For starters, The Only Thing to Fear isn’t a book for most tweens. Let’s get that out of the way. The episodes of graphic violence are not found in every chapter. But in many cases they are just too descriptive. An elderly woman is executed by being burned alive. Her corpse is displayed in the public square. Lots of Nazi soldiers are shot in the head, the bullet holes described. That’s too much for elementary students, and for most middle schoolers, too. I might feel good about handing this book to an 8th grader. Maybe.
So, why is that a big deal? Obviously, this isn’t a tween book, right? Well, the publisher is Scholastic, the company that publishes books by many popular tween authors, including Gordon Korman, Margaret Peterson Haddix, and Roland Smith. The reading level is 5.8 – well within the range of most tweens. The alternative history premise is appealing to tweens with active imaginations. In other words, there’s lots of room for confusion.
With the audience issue out of the way, let’s focus on the book.
In Caroline Tung Richmond’s The Only Thing to Fear, World War II has been over 80 years, and the Axis powers won. The war ended quickly after Germany and Japan unleashed an army of genetically-altered super-powered soldiers. Now Germany, under the leadership of Adolf Hitler’s great-grandson, controls America east of the Mississippi River, and Japan occupies the west coast. Non-Germans provide manual labor for the German empire in factories and on farms.
Sixteen-year-old Zara St. James, lives with her Uncle Red on a small farm in Virginia. Zara works days as a janitor and servant at the local Nazi high school, while Uncle Red scratches-out a meager existence, struggling to meet the German crop quota. A loosely organized underground rebellion pesters, but never really harms the Nazis. Zara’s mom was killed in a crushing rebel defeat a few years ago, and the local chapter has been dormant ever since. Uncle Red is supposed to be the local rebel leader, but still haunted by the defeat that claimed his sister (Zara’s mom), his efforts consist of sneaking into a local Nazi fort to steal medical supplies. His accomplice – a beloved elderly nurse – is the only other rebel in town.
Of course, idealistic teen Zara wants to join the rebellion, and begs her uncle for an active role. Zara herself is a genetic anomaly; she can control the weather, and she can fly using wind gusts. Uncle Red forbids her from using her power. He knows that if captured, the Nazis will dissect her in the name of science. As the story progresses, Zara manifests a second power – the ability to create and throw electric pulses that can stun or even fry the target.
One night a regional rebellion leader shows-up at the St. James farm. He’s disappointed at Uncle Red’s meager resistance efforts, but thrilled at the prospect of recruiting Zara for their next big mission – a direct attack on the White House with Fuhrer Dieter as the target.
A budding romance between Zara and the Nazi colonel’s son is protracted and awkward, and serves almost no real purpose in the book. Zara is perfectly capable of carrying the plot without her Nazi crush always hanging around. And would you just kiss the girl already?
Unfortunately, The Only Thing to Fear is all plot and not much else. Our protagonist Zara is one-dimensional. She doesn’t grow or change or learn anything about herself or the world. She never even questions the source of her special abilities. Early in the first chapter she’s tempted to use her power on the Nazis. She’s just waiting for the right circumstances. The title – an obvious reference to the FDR speech – doesn’t really fit. The only person who deals with fear is Uncle Red, and he finally comes around. By the end of the book Zara has zapped several Nazis, and she doesn’t spend a lot of time soul searching. The transition from farm girl to cold-blooded killer seems just a little too smooth. After the big battle, Zara - the new face of the rebellion – joins the rebellion leaders in an underground hideout as they plan their next attacks. At least no one calls her Mockingjay.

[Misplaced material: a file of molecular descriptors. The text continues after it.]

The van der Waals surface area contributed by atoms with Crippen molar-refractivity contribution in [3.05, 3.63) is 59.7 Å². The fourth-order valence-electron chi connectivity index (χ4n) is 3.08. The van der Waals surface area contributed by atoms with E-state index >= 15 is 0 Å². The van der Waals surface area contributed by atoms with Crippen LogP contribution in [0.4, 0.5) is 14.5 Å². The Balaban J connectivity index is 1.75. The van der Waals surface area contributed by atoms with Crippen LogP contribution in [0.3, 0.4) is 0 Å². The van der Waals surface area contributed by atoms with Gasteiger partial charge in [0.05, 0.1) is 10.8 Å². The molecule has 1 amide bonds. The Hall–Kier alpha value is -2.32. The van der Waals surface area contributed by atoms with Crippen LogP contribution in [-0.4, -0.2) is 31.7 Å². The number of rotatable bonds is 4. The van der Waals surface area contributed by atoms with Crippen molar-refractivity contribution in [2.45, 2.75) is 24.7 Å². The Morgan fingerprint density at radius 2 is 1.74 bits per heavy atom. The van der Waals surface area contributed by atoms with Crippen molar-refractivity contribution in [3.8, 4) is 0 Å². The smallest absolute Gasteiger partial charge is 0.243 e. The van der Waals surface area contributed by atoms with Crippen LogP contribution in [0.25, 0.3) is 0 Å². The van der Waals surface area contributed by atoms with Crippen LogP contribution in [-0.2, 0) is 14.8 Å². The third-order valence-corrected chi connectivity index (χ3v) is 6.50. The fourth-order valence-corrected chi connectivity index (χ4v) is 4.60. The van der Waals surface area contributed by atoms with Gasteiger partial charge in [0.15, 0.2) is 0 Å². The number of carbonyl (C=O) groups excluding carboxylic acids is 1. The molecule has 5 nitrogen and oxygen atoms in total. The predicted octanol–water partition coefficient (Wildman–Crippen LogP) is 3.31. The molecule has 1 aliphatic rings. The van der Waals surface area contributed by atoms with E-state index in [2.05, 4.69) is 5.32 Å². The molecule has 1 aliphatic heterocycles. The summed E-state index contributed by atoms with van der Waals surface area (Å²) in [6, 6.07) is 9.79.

Comparisons to The Hunger Games and Divergent are unavoidable. In those series, as well as The Only Thing to Fear, the heroine needs a mechanism to be thrust into rebellion. In The Hunger Games it was a lottery; in Divergent, a socially-unacceptable personality type. Both of those scenarios are inherent to the plot, and consistent with the premise. Unfortunately, The Only Thing to Fear fails on both of those measures. If we’re to use World War II as a starting point – and that’s the author’s choice – then the book’s world needs to follow that reality. People who can throw fire, create earthquakes, and spontaneously heal injuries just couldn’t be created in a 1940’s Nazi laboratory. And if the Nazi anomalies were lab-created, then how did Zara get her powers? (Was her Japanese father an anomaly himself? That possibility is never explored.) By the end of the book, we learn about a host of super-powered rebels. Who created them? And why was an untrained 16-year-old girl chosen for this critical mission instead of those seasoned soldiers?
As the plot progresses, The Only Thing to Fear becomes less and less like alternative history and more and more like an X-men comic book. Of course with the ability to throw lightning bolts and suck the air out of the room (really), Zara’s only worthy opponents are other super-powered mutants. POW!
Young readers may gobble-up this book, but for all the wrong reasons. Sure, some readers will enjoy the action scenes with mutant death battles, and reinvigorated Uncle Red shooting Nazis at point-blank range. But what’s America really like under Nazi control? I was excited to begin reading this book, and I was eager to explore Richmond’s alt-history America. Instead, I got another dystopian teen novel that just doesn’t measure-up to other entries in the genre.